UC alumna’s TEDx Talk gets personal to emphasize mind-body health link

Kimberly Godsey wants people to understand how stress impacts health and what to do about it

Physical and mental health are inextricably linked, and we aren't talking about that enough, says University of Cincinnati alumna and nurse practitioner Kimberly Godsey, who took to a TEDx event stage to share this concept and her personal experiences with it.

Godsey delivered her talk at a TEDx Evanston event at Northwestern University in Evanston, Illinois, citing research on the mind-body connection and sharing stories about her family and her own recovery from a spinal injury and depression. At the end, she provides a daily self-care checklist to maintain mental and physical health.

After graduating in 2013 from UC’s Master of Science in Nursing (MSN) in Adult-Gerontology Acute Care program, Godsey worked in cardiology for a decade at The Christ Hospital in Cincinnati before moving to Monterey County, California, to start the heart failure program at Montage Health. She has spent her nursing career studying how emotions and mental health impact physical health.

"In the medical field," Godsey says in her talk, "we don't always place a lot of emphasis on how our mental health affects our physical health, which in turn limits what we can do about it."

Months into the pandemic, Godsey frequently witnessed this shortcoming. Patients in her Monterey County clinic were experiencing stress-induced cardiovascular events because they were not properly caring for themselves.

"When I started digging deeper with my patients into what was really going on in their lives, I realized so many people don't know how to do self-care and they're so stressed that their bodies just have this surge of stress hormones," Godsey says.

That's when she decided she wanted to more broadly help others heal themselves and thought, "What better way than TED?"

It has to be OK for people to talk about their mental health when they're struggling.

Kimberly Godsey MSN '13

A global media nonprofit, TED is known for its invite-only annual conference and free video "talks" on topics from technology to business, design and more. Licensed by TED, TEDx events are independently organized, community-based and open to anyone to apply to present.

Once accepted to the TEDx Evanston event, Godsey worked with speech coaches to create an impactful presentation and was encouraged to include her personal experience, which was not easy.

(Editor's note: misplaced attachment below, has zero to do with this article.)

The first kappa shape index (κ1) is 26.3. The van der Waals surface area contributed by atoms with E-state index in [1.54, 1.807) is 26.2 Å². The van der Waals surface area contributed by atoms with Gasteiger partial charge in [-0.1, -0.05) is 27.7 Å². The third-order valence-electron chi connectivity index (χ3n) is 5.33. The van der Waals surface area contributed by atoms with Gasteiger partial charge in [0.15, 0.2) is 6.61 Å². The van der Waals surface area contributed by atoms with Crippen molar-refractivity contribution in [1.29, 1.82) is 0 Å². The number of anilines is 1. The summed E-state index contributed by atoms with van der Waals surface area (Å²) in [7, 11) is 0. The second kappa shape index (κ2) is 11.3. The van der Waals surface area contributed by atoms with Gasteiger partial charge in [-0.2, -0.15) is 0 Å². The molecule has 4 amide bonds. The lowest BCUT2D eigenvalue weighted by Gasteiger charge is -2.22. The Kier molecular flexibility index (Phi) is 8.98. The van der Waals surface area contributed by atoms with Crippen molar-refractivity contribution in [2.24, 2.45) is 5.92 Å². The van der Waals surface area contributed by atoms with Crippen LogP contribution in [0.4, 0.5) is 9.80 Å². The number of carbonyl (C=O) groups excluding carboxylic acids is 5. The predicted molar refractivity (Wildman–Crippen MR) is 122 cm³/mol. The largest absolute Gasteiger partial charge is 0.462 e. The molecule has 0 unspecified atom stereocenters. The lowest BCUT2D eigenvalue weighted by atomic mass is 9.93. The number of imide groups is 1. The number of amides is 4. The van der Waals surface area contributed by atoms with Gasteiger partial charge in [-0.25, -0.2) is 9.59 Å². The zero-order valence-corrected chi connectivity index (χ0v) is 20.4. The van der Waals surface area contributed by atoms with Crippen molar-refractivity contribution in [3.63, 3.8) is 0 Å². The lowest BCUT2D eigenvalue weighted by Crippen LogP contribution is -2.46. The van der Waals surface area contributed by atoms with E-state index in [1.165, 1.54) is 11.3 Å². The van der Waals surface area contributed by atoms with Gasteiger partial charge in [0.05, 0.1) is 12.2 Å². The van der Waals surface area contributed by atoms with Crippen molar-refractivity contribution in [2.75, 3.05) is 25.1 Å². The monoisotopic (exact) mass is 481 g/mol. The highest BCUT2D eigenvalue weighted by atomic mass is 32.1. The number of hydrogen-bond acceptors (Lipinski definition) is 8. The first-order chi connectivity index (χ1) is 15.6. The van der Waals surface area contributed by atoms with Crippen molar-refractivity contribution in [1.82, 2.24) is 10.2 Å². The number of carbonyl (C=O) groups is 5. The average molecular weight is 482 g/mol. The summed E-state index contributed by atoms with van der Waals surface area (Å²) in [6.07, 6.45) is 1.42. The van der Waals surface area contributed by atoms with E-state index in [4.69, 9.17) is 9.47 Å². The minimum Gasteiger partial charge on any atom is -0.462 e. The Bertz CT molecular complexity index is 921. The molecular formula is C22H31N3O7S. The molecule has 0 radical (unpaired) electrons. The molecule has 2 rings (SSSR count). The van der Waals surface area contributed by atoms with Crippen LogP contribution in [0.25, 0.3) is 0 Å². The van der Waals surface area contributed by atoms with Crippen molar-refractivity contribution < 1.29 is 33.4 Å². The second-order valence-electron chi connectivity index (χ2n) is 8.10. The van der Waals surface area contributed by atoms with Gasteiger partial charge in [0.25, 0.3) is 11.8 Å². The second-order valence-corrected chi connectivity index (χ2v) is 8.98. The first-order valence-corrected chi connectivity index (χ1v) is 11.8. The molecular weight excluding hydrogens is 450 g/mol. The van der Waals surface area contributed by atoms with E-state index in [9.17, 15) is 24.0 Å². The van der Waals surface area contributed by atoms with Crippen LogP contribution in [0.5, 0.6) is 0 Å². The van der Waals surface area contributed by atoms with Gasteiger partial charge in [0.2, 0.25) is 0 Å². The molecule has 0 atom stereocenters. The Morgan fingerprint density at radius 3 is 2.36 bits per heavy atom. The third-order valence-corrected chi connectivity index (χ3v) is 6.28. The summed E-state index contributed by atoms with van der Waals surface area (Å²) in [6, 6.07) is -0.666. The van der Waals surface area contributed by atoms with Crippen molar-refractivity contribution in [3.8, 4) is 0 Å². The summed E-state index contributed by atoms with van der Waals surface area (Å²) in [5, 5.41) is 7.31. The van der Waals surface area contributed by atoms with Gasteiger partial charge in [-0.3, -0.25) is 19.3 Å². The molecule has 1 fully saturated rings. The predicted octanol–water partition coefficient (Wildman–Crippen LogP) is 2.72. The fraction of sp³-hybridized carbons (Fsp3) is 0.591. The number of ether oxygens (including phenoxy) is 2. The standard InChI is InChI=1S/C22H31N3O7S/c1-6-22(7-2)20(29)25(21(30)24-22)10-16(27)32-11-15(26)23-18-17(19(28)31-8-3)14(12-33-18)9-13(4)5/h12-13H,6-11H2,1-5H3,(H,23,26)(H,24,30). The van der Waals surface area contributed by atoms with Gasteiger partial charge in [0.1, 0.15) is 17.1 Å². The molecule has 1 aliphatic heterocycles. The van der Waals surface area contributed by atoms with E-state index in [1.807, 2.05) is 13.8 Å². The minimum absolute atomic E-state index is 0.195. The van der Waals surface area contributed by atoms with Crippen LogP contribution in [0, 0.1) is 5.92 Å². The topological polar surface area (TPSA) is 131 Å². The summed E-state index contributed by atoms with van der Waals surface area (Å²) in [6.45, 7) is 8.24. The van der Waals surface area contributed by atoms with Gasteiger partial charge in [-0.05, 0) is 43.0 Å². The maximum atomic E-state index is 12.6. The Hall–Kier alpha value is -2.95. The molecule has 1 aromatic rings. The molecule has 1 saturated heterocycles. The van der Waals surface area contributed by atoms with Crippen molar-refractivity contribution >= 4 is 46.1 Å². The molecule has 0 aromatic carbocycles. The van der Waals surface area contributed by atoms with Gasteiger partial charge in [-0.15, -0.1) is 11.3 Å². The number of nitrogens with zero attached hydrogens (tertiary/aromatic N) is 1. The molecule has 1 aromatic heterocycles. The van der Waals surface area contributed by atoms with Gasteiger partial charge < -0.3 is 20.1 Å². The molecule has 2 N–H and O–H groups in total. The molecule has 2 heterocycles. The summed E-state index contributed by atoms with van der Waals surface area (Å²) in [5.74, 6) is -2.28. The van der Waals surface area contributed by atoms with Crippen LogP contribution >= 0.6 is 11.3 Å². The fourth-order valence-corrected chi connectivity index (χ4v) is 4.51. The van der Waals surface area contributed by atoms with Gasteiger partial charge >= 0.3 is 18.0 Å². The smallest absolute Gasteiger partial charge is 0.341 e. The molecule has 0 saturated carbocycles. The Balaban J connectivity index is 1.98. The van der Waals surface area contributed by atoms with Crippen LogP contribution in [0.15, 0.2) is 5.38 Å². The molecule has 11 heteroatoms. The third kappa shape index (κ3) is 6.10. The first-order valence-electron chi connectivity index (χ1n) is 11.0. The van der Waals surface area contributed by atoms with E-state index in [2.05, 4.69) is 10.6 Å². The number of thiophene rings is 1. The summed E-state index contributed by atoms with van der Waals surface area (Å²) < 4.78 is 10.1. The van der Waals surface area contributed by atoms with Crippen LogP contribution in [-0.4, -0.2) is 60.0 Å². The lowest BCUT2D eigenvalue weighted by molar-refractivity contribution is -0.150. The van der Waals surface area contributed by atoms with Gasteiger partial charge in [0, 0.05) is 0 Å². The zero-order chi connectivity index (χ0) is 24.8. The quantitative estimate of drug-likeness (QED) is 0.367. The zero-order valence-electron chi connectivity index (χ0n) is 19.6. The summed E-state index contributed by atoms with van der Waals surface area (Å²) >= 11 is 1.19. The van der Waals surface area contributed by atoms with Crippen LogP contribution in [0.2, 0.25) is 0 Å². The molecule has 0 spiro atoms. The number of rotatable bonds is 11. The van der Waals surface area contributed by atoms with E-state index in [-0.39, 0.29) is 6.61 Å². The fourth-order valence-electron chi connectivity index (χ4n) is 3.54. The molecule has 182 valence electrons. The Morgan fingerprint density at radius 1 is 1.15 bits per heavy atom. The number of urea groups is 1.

"I didn’t want (the presentation) to feel like a lecture, and I wanted to connect with my audience, but I didn’t intend on sharing the deep personal information that I did," Godsey says. "It took me a while to be OK with it."

In her talk, Godsey opens up about the time a few years ago when she was training for the Big Sur International Marathon. As she tells it, "I went from being able to run 26.2 miles to barely being able to walk. I had no idea why."

In the following year, she gained weight and developed high blood pressure and sleep apnea — all precursors for cardiovascular disease, diabetes and stroke. At the same time, her mental health declined.

"I started waking up every morning loathing myself and, eventually, thoughts of suicide crept in. Outwardly, I had everything I could want … Inwardly, I was miserable," she says in her talk.

When Godsey finally went to see a physician, she was diagnosed with thyroid disease and multiple spinal injuries with nerve compression. From there, she started to heal by stretching, walking, eating healthfully and practicing self-care and mindfulness, which included accepting her physical and mental pain and moving through it.

"It really was piece-by-piece, picking myself up by doing the multiple things that I know we have to do to take care of ourselves that made a big difference, and I still practice it every day," she says.

Before her talk, in fact, Godsey sat in the audience, listened intently to the speakers scheduled ahead of her — she was the last of seven to present that day — and practiced mindfulness to calm her nerves.

Godsey says she received positive feedback about her talk and hopes to continue speaking in public on the topic and her experiences, which she says she "gets so much out of."

"I would love to see a paradigm shift within health care where we are incorporating the mental health aspects of everything," she says. "It's important that when we treat patients we not only look at the medical side, but the human experience, as well. … It has to be OK for people to talk about their mental health when they're struggling."

Featured image at top: Kimberly Godsey, MSN '13, during the Big Sur International Marathon. After an injury prevented her from running in the event, she volunteered as a mobile medic. Photo provided.

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